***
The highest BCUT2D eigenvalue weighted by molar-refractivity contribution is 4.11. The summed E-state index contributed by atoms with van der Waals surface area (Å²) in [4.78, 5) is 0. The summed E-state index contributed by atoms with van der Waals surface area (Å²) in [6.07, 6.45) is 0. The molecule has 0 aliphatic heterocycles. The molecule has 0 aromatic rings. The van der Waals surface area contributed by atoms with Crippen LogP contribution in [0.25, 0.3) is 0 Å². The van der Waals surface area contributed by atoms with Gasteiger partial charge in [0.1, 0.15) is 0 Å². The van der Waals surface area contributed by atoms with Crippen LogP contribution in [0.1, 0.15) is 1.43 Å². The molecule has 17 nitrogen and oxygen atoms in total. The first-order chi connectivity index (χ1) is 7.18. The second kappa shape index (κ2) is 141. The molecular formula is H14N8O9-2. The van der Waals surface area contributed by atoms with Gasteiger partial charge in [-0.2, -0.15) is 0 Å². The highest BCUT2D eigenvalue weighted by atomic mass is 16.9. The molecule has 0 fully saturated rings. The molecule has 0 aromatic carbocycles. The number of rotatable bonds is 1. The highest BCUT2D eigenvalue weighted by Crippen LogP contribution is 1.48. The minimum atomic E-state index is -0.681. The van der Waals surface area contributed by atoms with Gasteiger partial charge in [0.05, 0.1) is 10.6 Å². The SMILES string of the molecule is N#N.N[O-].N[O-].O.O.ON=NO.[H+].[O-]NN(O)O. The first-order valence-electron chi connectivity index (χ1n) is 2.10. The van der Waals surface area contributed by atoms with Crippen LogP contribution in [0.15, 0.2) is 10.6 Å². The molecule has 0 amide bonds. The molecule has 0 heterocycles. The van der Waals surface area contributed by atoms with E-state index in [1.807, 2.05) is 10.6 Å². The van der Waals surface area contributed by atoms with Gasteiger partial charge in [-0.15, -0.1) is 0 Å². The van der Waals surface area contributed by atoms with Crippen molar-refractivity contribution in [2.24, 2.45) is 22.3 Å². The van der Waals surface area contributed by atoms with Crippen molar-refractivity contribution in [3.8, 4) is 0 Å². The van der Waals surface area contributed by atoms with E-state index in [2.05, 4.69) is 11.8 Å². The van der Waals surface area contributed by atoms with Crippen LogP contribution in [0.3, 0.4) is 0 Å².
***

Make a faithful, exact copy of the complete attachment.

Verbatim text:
The highest BCUT2D eigenvalue weighted by molar-refractivity contribution is 4.11. The summed E-state index contributed by atoms with van der Waals surface area (Å²) in [4.78, 5) is 0. The summed E-state index contributed by atoms with van der Waals surface area (Å²) in [6.07, 6.45) is 0. The molecule has 0 aliphatic heterocycles. The molecule has 0 aromatic rings. The van der Waals surface area contributed by atoms with Crippen LogP contribution in [0.25, 0.3) is 0 Å². The van der Waals surface area contributed by atoms with Gasteiger partial charge in [0.1, 0.15) is 0 Å². The van der Waals surface area contributed by atoms with Crippen LogP contribution in [0.1, 0.15) is 1.43 Å². The molecule has 17 nitrogen and oxygen atoms in total. The first-order chi connectivity index (χ1) is 7.18. The second kappa shape index (κ2) is 141. The molecular formula is H14N8O9-2. The van der Waals surface area contributed by atoms with Gasteiger partial charge in [-0.2, -0.15) is 0 Å². The highest BCUT2D eigenvalue weighted by atomic mass is 16.9. The molecule has 0 fully saturated rings. The molecule has 0 aromatic carbocycles. The number of rotatable bonds is 1. The highest BCUT2D eigenvalue weighted by Crippen LogP contribution is 1.48. The minimum atomic E-state index is -0.681. The van der Waals surface area contributed by atoms with Gasteiger partial charge in [0.05, 0.1) is 10.6 Å². The SMILES string of the molecule is N#N.N[O-].N[O-].O.O.ON=NO.[H+].[O-]NN(O)O. The first-order valence-electron chi connectivity index (χ1n) is 2.10. The van der Waals surface area contributed by atoms with Crippen LogP contribution in [0.15, 0.2) is 10.6 Å². The molecule has 0 amide bonds. The molecule has 0 heterocycles. The van der Waals surface area contributed by atoms with E-state index in [1.807, 2.05) is 10.6 Å². The van der Waals surface area contributed by atoms with Gasteiger partial charge in [-0.15, -0.1) is 0 Å². The van der Waals surface area contributed by atoms with Crippen molar-refractivity contribution in [2.24, 2.45) is 22.3 Å². The van der Waals surface area contributed by atoms with Crippen molar-refractivity contribution in [3.8, 4) is 0 Å². The van der Waals surface area contributed by atoms with E-state index in [2.05, 4.69) is 11.8 Å². The van der Waals surface area contributed by atoms with Crippen LogP contribution in [0.3, 0.4) is 0 Å².